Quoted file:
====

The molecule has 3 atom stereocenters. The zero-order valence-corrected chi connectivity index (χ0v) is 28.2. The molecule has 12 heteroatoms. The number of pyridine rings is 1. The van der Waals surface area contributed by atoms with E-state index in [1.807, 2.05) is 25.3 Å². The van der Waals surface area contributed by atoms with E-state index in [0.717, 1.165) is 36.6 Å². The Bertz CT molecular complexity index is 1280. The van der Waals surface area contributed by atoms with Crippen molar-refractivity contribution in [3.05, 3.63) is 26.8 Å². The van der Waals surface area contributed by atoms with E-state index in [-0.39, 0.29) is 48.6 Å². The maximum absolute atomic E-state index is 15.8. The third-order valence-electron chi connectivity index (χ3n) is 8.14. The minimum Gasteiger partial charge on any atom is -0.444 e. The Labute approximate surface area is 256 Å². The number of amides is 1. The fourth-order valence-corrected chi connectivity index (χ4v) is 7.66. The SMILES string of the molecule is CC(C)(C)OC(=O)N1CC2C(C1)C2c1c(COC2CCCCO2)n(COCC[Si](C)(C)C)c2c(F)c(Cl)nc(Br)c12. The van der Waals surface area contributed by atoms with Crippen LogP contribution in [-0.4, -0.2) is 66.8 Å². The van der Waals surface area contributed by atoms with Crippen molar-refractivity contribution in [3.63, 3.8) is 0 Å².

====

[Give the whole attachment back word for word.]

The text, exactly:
The molecule has 3 atom stereocenters. The zero-order valence-corrected chi connectivity index (χ0v) is 28.2. The molecule has 12 heteroatoms. The number of pyridine rings is 1. The van der Waals surface area contributed by atoms with E-state index in [1.807, 2.05) is 25.3 Å². The van der Waals surface area contributed by atoms with E-state index in [0.717, 1.165) is 36.6 Å². The Bertz CT molecular complexity index is 1280. The van der Waals surface area contributed by atoms with Crippen molar-refractivity contribution in [3.05, 3.63) is 26.8 Å². The van der Waals surface area contributed by atoms with E-state index in [-0.39, 0.29) is 48.6 Å². The maximum absolute atomic E-state index is 15.8. The third-order valence-electron chi connectivity index (χ3n) is 8.14. The minimum Gasteiger partial charge on any atom is -0.444 e. The Labute approximate surface area is 256 Å². The number of amides is 1. The fourth-order valence-corrected chi connectivity index (χ4v) is 7.66. The SMILES string of the molecule is CC(C)(C)OC(=O)N1CC2C(C1)C2c1c(COC2CCCCO2)n(COCC[Si](C)(C)C)c2c(F)c(Cl)nc(Br)c12. The van der Waals surface area contributed by atoms with Crippen LogP contribution in [-0.4, -0.2) is 66.8 Å². The van der Waals surface area contributed by atoms with Crippen molar-refractivity contribution in [3.63, 3.8) is 0 Å².